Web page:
View Leaking Beeps: A Closer Look at IT Systems That Leak Pages
Although smartphones are the preferred communication device for most companies, there are still a few industries and organizations that continue to use pagers. For those that still do, certain IT systems must be used to send pager messages (pages). Unfortunately, some of those systems introduce substantial risks to the privacy and security of employees and even the enterprise using them.
In the third part of the “Leaking Beeps” series, we describe different types of IT systems—the ones connected with unencrypted pages—that can be used by attackers for reconnaissance or intelligence gathering. In the paper, we also described a few attack scenarios that are made possible by the use of pages. To do that, we looked at pages that were sent or received through email-to-pager and SMS-to-pager gateways and those that were coupled with IT systems such as network monitoring solutions and voicemail summary systems. Such information found in pages can be used in social engineering campaigns that can further attacks against businesses.
How leaked pager information can be used for reconnaissance and intelligence gathering
What types of information, through pagers, can possibly give hints and clues about a company’s infrastructure and its employees? Through leaked pages, malicious actors can obtain details like the names of people who frequently exchange pages; the relationship between sender and receiver; and personal information such as names, contact numbers, and email addresses. Once these cybercriminals get a hold of such information, they can impersonate employees of the target company and/or craft contextually relevant messages to get critical information about the target businesses. An attacker who impersonates employees usually takes advantage of the element of trust between two communicators who exchange pages frequently.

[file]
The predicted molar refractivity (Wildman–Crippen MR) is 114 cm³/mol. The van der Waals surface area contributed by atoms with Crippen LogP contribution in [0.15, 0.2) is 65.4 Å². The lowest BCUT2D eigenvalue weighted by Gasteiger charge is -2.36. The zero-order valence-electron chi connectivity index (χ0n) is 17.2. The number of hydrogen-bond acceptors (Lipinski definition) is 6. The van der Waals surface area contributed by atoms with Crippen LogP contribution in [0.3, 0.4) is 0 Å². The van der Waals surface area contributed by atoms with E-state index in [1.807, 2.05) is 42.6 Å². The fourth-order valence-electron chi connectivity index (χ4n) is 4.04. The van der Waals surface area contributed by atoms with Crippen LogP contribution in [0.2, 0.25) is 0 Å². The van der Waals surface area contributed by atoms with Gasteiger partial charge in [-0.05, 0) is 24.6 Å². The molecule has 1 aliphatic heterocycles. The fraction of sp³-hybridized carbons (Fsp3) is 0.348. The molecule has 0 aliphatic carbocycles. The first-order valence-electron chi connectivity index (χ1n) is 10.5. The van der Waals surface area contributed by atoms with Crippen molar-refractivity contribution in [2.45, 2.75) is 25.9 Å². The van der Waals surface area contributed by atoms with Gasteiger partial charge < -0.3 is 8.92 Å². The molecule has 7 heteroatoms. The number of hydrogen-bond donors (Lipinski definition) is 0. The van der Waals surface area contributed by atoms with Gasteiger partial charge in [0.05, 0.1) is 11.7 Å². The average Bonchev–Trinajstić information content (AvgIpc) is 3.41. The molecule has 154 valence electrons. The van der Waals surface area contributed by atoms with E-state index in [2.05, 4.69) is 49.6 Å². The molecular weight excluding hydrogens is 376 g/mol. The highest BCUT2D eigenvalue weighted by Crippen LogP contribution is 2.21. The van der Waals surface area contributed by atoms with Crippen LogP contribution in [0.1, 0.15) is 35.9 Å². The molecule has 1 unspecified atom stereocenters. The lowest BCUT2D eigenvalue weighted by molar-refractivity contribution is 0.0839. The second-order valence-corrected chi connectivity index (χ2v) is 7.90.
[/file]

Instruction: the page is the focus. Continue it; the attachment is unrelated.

With personal information found in pages, attackers can also build a phonebook containing a list of significant people who belong to specific industries. During our research, we also found that passcodes for the Microsoft® Outlook® Web App (OWA) and conference bridges are being sent through pagers. If this type of data falls in the hands of malicious actors, they can get insider information through emails and use collected information to create a list of names within the target organization for future use in phishing attacks. In addition, attackers may also join in conference bridge calls and spy on their targets to listen in on confidential conversations.
Not only is leaked personal information of employees a violation of privacy, but it could also provide pertinent clues as to what type of sector the employee is working in–be it in government, critical infrastructure, a high-value industry, or financial or healthcare sectors. Similar to the aforementioned attack scenario, malicious actors can also launch social engineering attacks to get inside the perimeter of an organization, from which a targeted attack can be launched. Details surrounding the company’s infrastructure, including ‘weak’ points of their perimeter, can be attained through leaked pages. Some of the leaked information includes incident reports, SQL queries, and paths, which could help an attacker identify vulnerabilities to exploit. Intelligence gathered from an organization intranet, such as the location of servers that store authentication codes and private IPs, can be used by attackers for lateral movement.
With these security risks in mind, we strongly recommend enterprises to opt for an updated and more secure communication tool to use. If pagers cannot be replaced, pages should at least be encrypted to avoid leaking information that could compromise their security. For more details on how the use of pager technology leads to data leakage for different industries and to learn more security recommendations, read our research paper, Leaking Beeps: A Closer Look at IT Systems That Leak Pages.
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